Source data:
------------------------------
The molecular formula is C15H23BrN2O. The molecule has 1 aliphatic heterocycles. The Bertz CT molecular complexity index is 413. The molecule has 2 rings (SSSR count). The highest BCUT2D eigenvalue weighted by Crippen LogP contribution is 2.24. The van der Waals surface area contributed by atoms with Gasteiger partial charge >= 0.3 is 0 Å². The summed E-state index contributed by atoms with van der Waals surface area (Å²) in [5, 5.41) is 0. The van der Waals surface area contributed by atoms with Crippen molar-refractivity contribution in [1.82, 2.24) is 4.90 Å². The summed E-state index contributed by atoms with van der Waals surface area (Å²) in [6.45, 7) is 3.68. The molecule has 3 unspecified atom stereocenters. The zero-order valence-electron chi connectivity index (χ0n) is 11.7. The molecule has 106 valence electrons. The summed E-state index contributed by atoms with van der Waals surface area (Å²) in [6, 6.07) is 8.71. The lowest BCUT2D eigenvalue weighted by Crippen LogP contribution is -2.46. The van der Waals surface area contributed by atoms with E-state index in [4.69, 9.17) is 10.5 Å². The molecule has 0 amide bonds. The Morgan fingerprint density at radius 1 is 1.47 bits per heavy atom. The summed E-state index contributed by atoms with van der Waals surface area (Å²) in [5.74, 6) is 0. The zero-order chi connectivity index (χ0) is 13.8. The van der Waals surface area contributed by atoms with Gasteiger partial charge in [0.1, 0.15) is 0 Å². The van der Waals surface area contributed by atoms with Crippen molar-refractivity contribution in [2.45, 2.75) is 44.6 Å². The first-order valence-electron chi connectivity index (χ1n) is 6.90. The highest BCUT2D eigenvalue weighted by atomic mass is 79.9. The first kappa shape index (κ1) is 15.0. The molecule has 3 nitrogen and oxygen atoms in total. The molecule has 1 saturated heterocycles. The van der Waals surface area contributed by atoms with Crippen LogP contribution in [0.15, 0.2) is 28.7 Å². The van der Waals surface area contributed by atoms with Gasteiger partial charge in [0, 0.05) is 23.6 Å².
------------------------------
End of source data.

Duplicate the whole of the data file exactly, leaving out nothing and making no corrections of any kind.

The molecular formula is C15H23BrN2O. The molecule has 1 aliphatic heterocycles. The Bertz CT molecular complexity index is 413. The molecule has 2 rings (SSSR count). The highest BCUT2D eigenvalue weighted by Crippen LogP contribution is 2.24. The van der Waals surface area contributed by atoms with Gasteiger partial charge >= 0.3 is 0 Å². The summed E-state index contributed by atoms with van der Waals surface area (Å²) in [5, 5.41) is 0. The van der Waals surface area contributed by atoms with Crippen molar-refractivity contribution in [1.82, 2.24) is 4.90 Å². The summed E-state index contributed by atoms with van der Waals surface area (Å²) in [6.45, 7) is 3.68. The molecule has 3 unspecified atom stereocenters. The zero-order valence-electron chi connectivity index (χ0n) is 11.7. The molecule has 106 valence electrons. The summed E-state index contributed by atoms with van der Waals surface area (Å²) in [6, 6.07) is 8.71. The lowest BCUT2D eigenvalue weighted by Crippen LogP contribution is -2.46. The van der Waals surface area contributed by atoms with E-state index in [4.69, 9.17) is 10.5 Å². The molecule has 0 amide bonds. The Morgan fingerprint density at radius 1 is 1.47 bits per heavy atom. The summed E-state index contributed by atoms with van der Waals surface area (Å²) in [5.74, 6) is 0. The zero-order chi connectivity index (χ0) is 13.8. The van der Waals surface area contributed by atoms with Gasteiger partial charge in [0.1, 0.15) is 0 Å². The van der Waals surface area contributed by atoms with Crippen molar-refractivity contribution in [2.45, 2.75) is 44.6 Å². The first-order valence-electron chi connectivity index (χ1n) is 6.90. The highest BCUT2D eigenvalue weighted by atomic mass is 79.9. The first kappa shape index (κ1) is 15.0. The molecule has 3 nitrogen and oxygen atoms in total. The molecule has 1 saturated heterocycles. The van der Waals surface area contributed by atoms with Crippen LogP contribution in [0.15, 0.2) is 28.7 Å². The van der Waals surface area contributed by atoms with Gasteiger partial charge in [0, 0.05) is 23.6 Å².